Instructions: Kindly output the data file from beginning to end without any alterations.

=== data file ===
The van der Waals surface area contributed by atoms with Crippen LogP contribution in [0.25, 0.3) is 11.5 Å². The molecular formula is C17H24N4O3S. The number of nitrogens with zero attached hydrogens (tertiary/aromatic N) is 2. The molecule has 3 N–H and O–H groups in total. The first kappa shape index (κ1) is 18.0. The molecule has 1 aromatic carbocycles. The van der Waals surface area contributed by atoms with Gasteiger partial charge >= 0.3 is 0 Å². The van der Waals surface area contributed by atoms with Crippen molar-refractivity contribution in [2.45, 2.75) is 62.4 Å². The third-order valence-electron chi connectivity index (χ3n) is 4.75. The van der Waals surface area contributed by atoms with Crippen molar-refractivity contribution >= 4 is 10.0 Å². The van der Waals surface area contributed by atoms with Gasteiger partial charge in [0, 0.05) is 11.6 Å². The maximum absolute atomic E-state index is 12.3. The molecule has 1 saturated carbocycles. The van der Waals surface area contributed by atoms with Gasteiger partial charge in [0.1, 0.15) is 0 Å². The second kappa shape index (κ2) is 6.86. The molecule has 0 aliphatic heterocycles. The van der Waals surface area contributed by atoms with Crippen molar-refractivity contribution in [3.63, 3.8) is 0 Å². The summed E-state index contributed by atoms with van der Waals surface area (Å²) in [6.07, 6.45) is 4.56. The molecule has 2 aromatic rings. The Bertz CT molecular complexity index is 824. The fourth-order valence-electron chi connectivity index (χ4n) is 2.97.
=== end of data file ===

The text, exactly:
The van der Waals surface area contributed by atoms with Crippen LogP contribution in [0.25, 0.3) is 11.5 Å². The molecular formula is C17H24N4O3S. The number of nitrogens with zero attached hydrogens (tertiary/aromatic N) is 2. The molecule has 3 N–H and O–H groups in total. The first kappa shape index (κ1) is 18.0. The molecule has 1 aromatic carbocycles. The van der Waals surface area contributed by atoms with Gasteiger partial charge >= 0.3 is 0 Å². The van der Waals surface area contributed by atoms with Crippen molar-refractivity contribution in [2.45, 2.75) is 62.4 Å². The third-order valence-electron chi connectivity index (χ3n) is 4.75. The van der Waals surface area contributed by atoms with Crippen molar-refractivity contribution >= 4 is 10.0 Å². The van der Waals surface area contributed by atoms with Gasteiger partial charge in [0, 0.05) is 11.6 Å². The maximum absolute atomic E-state index is 12.3. The molecule has 1 saturated carbocycles. The van der Waals surface area contributed by atoms with Gasteiger partial charge in [0.1, 0.15) is 0 Å². The second kappa shape index (κ2) is 6.86. The molecule has 0 aliphatic heterocycles. The van der Waals surface area contributed by atoms with Crippen molar-refractivity contribution in [3.63, 3.8) is 0 Å². The summed E-state index contributed by atoms with van der Waals surface area (Å²) in [6.07, 6.45) is 4.56. The molecule has 2 aromatic rings. The Bertz CT molecular complexity index is 824. The fourth-order valence-electron chi connectivity index (χ4n) is 2.97.